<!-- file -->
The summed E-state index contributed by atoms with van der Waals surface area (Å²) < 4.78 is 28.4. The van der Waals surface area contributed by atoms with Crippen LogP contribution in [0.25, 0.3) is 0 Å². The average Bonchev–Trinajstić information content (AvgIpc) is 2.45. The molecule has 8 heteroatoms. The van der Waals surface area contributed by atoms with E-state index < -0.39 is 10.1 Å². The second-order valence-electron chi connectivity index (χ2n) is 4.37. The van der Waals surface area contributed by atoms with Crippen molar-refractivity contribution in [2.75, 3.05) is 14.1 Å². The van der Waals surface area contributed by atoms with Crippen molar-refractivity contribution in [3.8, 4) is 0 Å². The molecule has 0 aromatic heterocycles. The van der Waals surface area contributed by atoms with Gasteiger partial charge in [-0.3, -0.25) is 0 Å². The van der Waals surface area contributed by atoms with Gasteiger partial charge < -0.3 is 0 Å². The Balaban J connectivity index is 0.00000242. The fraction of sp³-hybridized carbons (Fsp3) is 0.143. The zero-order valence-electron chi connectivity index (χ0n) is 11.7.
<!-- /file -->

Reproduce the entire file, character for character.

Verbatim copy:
The summed E-state index contributed by atoms with van der Waals surface area (Å²) < 4.78 is 28.4. The van der Waals surface area contributed by atoms with Crippen LogP contribution in [0.25, 0.3) is 0 Å². The average Bonchev–Trinajstić information content (AvgIpc) is 2.45. The molecule has 8 heteroatoms. The van der Waals surface area contributed by atoms with E-state index < -0.39 is 10.1 Å². The second-order valence-electron chi connectivity index (χ2n) is 4.37. The van der Waals surface area contributed by atoms with Crippen molar-refractivity contribution in [2.75, 3.05) is 14.1 Å². The van der Waals surface area contributed by atoms with Crippen molar-refractivity contribution in [3.8, 4) is 0 Å². The molecule has 0 aromatic heterocycles. The van der Waals surface area contributed by atoms with Gasteiger partial charge in [-0.3, -0.25) is 0 Å². The van der Waals surface area contributed by atoms with Gasteiger partial charge < -0.3 is 0 Å². The Balaban J connectivity index is 0.00000242. The fraction of sp³-hybridized carbons (Fsp3) is 0.143. The zero-order valence-electron chi connectivity index (χ0n) is 11.7.